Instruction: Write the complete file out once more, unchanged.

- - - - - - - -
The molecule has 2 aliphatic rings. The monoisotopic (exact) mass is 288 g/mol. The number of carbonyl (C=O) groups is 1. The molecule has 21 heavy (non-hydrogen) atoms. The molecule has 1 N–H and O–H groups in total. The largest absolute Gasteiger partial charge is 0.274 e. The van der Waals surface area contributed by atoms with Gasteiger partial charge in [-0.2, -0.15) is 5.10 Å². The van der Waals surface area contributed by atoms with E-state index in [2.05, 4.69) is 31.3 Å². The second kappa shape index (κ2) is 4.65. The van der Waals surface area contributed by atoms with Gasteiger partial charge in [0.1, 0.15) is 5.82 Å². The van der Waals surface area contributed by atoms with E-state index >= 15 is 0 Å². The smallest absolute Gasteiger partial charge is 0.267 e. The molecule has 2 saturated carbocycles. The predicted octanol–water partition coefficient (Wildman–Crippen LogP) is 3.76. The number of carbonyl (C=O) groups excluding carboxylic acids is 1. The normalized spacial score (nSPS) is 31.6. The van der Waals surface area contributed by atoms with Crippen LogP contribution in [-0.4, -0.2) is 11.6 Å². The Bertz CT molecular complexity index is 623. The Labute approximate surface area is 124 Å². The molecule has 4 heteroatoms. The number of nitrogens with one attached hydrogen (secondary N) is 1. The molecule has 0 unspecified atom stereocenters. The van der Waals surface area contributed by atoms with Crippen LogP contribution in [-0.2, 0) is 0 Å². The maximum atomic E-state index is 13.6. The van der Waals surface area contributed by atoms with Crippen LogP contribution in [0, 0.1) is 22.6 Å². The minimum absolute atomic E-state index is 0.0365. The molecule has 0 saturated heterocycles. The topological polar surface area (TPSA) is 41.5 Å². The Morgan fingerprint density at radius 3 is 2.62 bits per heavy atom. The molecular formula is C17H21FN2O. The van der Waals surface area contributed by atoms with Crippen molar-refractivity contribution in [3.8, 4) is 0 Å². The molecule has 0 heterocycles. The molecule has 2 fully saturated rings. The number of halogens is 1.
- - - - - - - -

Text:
The molecule has 2 aliphatic rings. The monoisotopic (exact) mass is 288 g/mol. The number of carbonyl (C=O) groups is 1. The molecule has 21 heavy (non-hydrogen) atoms. The molecule has 1 N–H and O–H groups in total. The largest absolute Gasteiger partial charge is 0.274 e. The van der Waals surface area contributed by atoms with Gasteiger partial charge in [-0.2, -0.15) is 5.10 Å². The van der Waals surface area contributed by atoms with E-state index in [2.05, 4.69) is 31.3 Å². The second kappa shape index (κ2) is 4.65. The van der Waals surface area contributed by atoms with Gasteiger partial charge in [0.1, 0.15) is 5.82 Å². The van der Waals surface area contributed by atoms with E-state index >= 15 is 0 Å². The smallest absolute Gasteiger partial charge is 0.267 e. The molecule has 2 saturated carbocycles. The predicted octanol–water partition coefficient (Wildman–Crippen LogP) is 3.76. The number of carbonyl (C=O) groups excluding carboxylic acids is 1. The normalized spacial score (nSPS) is 31.6. The van der Waals surface area contributed by atoms with Crippen LogP contribution in [-0.4, -0.2) is 11.6 Å². The Bertz CT molecular complexity index is 623. The Labute approximate surface area is 124 Å². The molecule has 4 heteroatoms. The number of nitrogens with one attached hydrogen (secondary N) is 1. The molecule has 0 unspecified atom stereocenters. The van der Waals surface area contributed by atoms with Crippen LogP contribution in [-0.2, 0) is 0 Å². The maximum atomic E-state index is 13.6. The van der Waals surface area contributed by atoms with Crippen LogP contribution in [0, 0.1) is 22.6 Å². The minimum absolute atomic E-state index is 0.0365. The molecule has 0 saturated heterocycles. The topological polar surface area (TPSA) is 41.5 Å². The Morgan fingerprint density at radius 3 is 2.62 bits per heavy atom. The molecular formula is C17H21FN2O. The van der Waals surface area contributed by atoms with Crippen molar-refractivity contribution in [3.8, 4) is 0 Å². The molecule has 0 heterocycles. The molecule has 2 fully saturated rings. The number of halogens is 1.